I have a nearly identical revelation every time I'm forced to go through the stacks of snapshots I really should put in an album already: how did my children get to be so big?
The passage of time should be no surprise to me by now. After mumble-mumble years on the planet, I know about how long an hour is, a day is, a year is. Yet, still, I'm boggled when I'm reminded that the youngest child was ever an infant, even when I'm staring at a picture from when he was 1.
I'm thrilled that a good friend suggested putting other distinctive things in the baby pictures with him, like a blanket that only he used or, even better, a calendar. "Otherwise," she said, "you'll never remember which baby it is."
My first response was that of course I'll remember which infant is which. I'm their mother. How dare you suggest that I'm not cognizant of the baby's every wrinkle and expression!
Now, five years on, unless I have something to gauge by in the photo itself, I can't tell which baby is which. Let that be a lesson.
I know it's not just me. Every parent does this. The passage of time and the deterioration of your memory sneaks up on little cat feet. My dad, when we were walking down the aisle at my wedding, wondered how I could be getting married, since, he asked, "You're only 4 years old?"
And, for the record, I wasn't 4 when I got married, just in case you were tempted to call Child Protective Services. I do look at my college students sometimes, many of whom are the same age that my now husband of many years and I were when we first moved in together, and boggle at how young we must have seemed to our parents when we did so.
I have the opposite problem from my dad, however. I have zero problem with accepting them at the ages they are now, even if it takes me a minute to answer when asked how old they are. What appears to have fallen out of my head is what they looked like before right this very instant. I have zero doubt that each was 2, 3 and 4; I just can't immediately recall an image of them at those ages.
So much of that has to do with seeing them just about every day. The changes are so gradual on a daily scale that you don't notice they've happened until someone points them out. You don't see the millimeters the Diva has grown over the course of a week; what you notice is the instant when the hem of her pants is above her ankle bones. Time suddenly compresses, then.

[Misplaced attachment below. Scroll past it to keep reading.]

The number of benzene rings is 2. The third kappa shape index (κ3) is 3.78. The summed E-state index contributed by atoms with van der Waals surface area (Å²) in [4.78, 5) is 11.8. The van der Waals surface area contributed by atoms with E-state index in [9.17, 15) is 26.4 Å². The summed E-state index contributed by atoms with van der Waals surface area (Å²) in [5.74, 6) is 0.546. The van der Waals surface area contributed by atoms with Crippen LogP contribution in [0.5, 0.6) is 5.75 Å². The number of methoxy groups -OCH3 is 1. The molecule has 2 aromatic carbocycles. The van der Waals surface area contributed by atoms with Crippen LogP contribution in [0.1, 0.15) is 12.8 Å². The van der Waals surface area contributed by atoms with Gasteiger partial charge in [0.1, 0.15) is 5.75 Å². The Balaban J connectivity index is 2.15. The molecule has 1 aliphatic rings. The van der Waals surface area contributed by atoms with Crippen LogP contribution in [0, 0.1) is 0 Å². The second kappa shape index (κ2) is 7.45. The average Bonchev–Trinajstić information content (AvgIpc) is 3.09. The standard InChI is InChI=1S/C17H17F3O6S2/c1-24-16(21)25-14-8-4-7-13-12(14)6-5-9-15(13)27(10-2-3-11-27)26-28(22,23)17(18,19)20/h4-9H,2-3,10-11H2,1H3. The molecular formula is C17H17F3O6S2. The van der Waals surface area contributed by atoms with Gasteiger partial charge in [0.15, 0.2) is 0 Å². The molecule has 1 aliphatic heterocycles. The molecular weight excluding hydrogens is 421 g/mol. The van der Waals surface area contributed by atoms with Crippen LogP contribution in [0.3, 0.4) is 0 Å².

And it compressed again this weekend. I'd been away for three days, off on a short tour of New England yarn shops. Yes, really. When I got home, the Diva stood up to give me a hug _ actually, I think she simply wanted to see if I'd brought home any treats for her _ and unfolding her limbs to get off of the couch took much longer than I'd remembered. In the span of three days, I swear that she grew another foot. (In height. Not like another foot on another part of her body. She continues to have the standard two at the end of her legs.)
In that moment, six weeks of growth collapsed into 20 seconds. Her face has changed again, too, but without digging out pictures, I can't quite put my finger on how. It has now completely lost its baby roundness but there's something else, too. It will only become obvious in hindsight when I look at pictures from a year ago. Not only will I wonder at how much she's changed, I'll wonder at who that lumpy, gray matron is beside her, only to realize that it's me.
While I was on my mini tour of the yarn shops of New England _ yes, really _ I got to talking with one of the shop owners, whose now-grown daughter was due back in town after a semester of student teaching on Cape Cod. You could almost see the pride this mom felt for her girl, for all of her four kids, really, when she was talking about them.
It gave me hope.
All but the youngest, who will graduate from college this year, are grown and more or less on his or her own. This mom survived. In fact, this mom thrived. Even though some of the individual moments may have been rough, overall the ride has been a pleasant and fulfilling one for her. She not only loves her now-big kids but actually seems to like them, too.
I find this astounding, given how we're just at the beginning of the middle of the parenthood haul. Every day can be a battle of put-your-shoes-on-now-I-mean-it and when-will-you-learn-to-shut-the-bathroom-door and you-lost-your-snowpants-again? It's nice to see that it just might work out eventually and they'll be relatively reasonable adults.
In hindsight, the memory of what it feels like to parent a 5- and an 8-year-old right now will be almost non-existent, except for the pictures. Which is good to know on those days when the loss of yet another pair of snowpants feels like the end of the world. But, if nothing else, I can pull out the photos and vaguely recall how hard it felt when they were younger _ and how much easier it is now.
Adrienne Martini is a freelance writer, instructor at the State University College at Oneonta, mom to Maddy and Cory, wife to Scott, and author of "Sweater Quest," which was published in March. Her columns can be found at www.thedailystar.com/ parentingimperfect.